Lord’s Supper

What is the Lord’s Supper?

Luther’s Small Catechism explains, “What is the Sacrament of the Altar? It is the true body and blood of our Lord Jesus Christ under the bread and wine, for us Christians to eat and to drink, instituted by Christ Himself. Where is this written? The holy Evangelists Matthew, Mark, Luke, and St. Paul [the Apostle] write:

‘Our Lord Jesus Christ, the same night in which He was betrayed, took bread; and when He had given thanks, He broke it and gave it to His disciples, saying, Take, eat; this is My body, which is given for you. This do in remembrance of Me. After the same manner also He took the cup when He had supped, and when He had given thanks, He gave it to them, saying, Drink you all of it; this cup is the new testament in My blood, which is shed for you for the remission of sins. This do, as often as you drink it, in remembrance of Me.’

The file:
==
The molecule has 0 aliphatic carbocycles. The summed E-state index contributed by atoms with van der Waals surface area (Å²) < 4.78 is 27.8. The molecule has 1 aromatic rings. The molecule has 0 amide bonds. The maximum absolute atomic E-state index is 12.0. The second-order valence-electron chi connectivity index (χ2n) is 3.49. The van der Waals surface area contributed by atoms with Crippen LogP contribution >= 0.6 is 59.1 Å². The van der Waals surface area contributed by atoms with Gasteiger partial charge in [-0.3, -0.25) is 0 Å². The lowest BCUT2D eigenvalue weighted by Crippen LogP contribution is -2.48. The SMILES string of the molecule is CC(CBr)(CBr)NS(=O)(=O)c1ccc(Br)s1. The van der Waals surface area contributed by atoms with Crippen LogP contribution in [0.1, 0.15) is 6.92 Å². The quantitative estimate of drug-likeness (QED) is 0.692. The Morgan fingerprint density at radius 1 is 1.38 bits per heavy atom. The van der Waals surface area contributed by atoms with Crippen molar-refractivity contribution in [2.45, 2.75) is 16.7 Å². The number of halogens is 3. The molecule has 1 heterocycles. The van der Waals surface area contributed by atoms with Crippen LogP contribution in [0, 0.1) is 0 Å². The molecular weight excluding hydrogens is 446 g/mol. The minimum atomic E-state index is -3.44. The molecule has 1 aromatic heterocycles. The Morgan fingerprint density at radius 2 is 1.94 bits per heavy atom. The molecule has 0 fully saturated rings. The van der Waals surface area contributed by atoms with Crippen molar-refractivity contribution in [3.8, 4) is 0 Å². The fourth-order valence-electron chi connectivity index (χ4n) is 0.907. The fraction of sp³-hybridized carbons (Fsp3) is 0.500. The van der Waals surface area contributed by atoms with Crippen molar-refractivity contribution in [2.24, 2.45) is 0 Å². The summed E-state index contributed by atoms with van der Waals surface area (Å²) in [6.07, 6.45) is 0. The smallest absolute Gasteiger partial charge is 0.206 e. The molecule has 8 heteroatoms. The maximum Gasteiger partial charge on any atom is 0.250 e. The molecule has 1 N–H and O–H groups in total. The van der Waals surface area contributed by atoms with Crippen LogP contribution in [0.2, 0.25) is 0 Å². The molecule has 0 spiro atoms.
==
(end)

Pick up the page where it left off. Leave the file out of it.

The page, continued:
Do you want to commune?

This gift is also for you, within the boundaries given by God’s Word. Not everyone communes to their spiritual benefit, therefore, the congregations of the Lutheran Church – Missouri Synod practice closed communion. Before being allowed to commune you are asked to speak with the congregation’s pastor. He’ll ask you why you wish to commune, what communion is, and what it means as a public confession. People who are not yet admitted to altar-fellowship may be asked to take a preparatory class of the church’s teaching.

St. Paul’s Communion Policy (attach PDF called Admission to the Lord’s Supper)

Holy Baptism and the Lord’s Supper declare and bestow the blessings of the Gospel. God’s Word does what it says. Through His Word attached to these visible means our Lord forgives, incorporates us into Christ (see Romans 6:3f.), regenerates, renews and sustains us in faith unto eternal life. Through the proclamation of the Gospel and through the Gospel united to these God-given signs, we receive all that Jesus Christ accomplished for us sinners.

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